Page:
The weak ruble, slowdown in Russia and low commodity prices have led regional currencies to devalue by between 35% and 50% this year so far, and governments in regional countries are now facing high inflation because of currency depreciations.
“Exchange rate adjustments, along with prudent monetary policy to keep domestic inflation under control, will help countries regain competitiveness in global markets in the eastern part of ECA. However, while structural reforms continue, the pace of longer-term reforms has slowed and large gaps remain for the eastern part of ECA, such as in competition policy, small-scale privatization, trade and foreign exchange regimes, and price liberalization,” the outlook notes. “Reinvigorating reforms is key to building economic resistance and setting the region back on the path to robust growth.”
Exchange rate depreciations over the past year are part of a transition towards a new equilibrium, as many structural changes occurred during the oil boom – including real appreciations, shifts towards the production of non-tradable goods and services and sharp rises in real estate prices – will now have to be reversed since oil prices are at a structurally lower level, the outlook predicts. The changes don’t only concern oil-exporting countries but also their neighbours as they received large amounts of remittances from workers in the oil-exporting countries and experienced similar structural changes during the oil boom.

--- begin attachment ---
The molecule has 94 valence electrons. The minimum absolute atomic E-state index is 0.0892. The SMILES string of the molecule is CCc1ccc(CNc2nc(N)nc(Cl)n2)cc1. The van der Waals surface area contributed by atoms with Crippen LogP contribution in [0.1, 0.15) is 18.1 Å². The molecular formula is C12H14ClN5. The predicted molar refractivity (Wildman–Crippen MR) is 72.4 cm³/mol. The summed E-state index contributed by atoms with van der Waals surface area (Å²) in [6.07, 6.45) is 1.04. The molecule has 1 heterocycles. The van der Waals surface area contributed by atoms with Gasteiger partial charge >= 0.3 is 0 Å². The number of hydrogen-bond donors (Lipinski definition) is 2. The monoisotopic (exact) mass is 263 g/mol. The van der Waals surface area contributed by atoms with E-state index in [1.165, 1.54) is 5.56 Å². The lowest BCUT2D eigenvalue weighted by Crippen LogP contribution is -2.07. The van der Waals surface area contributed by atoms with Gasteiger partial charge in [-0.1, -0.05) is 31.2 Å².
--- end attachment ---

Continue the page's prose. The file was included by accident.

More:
“For oil-dependent countries, adjusting to lower oil prices is much more difficult than adjusting to higher oil prices. The drop almost always happens much faster than the rise. Moreover, while during an oil boom the associated real appreciation can be accommodated by either nominal appreciations or higher inflation (or a combination of the two), the real depreciation after the oil price drop is typically only be achieved by nominal depreciation of local currencies, as large domestic deflation is difficult to achieve in practical terms,” the outlook explains. “However, depreciation of currencies tests the stability of financial markets that are partly dollarized.”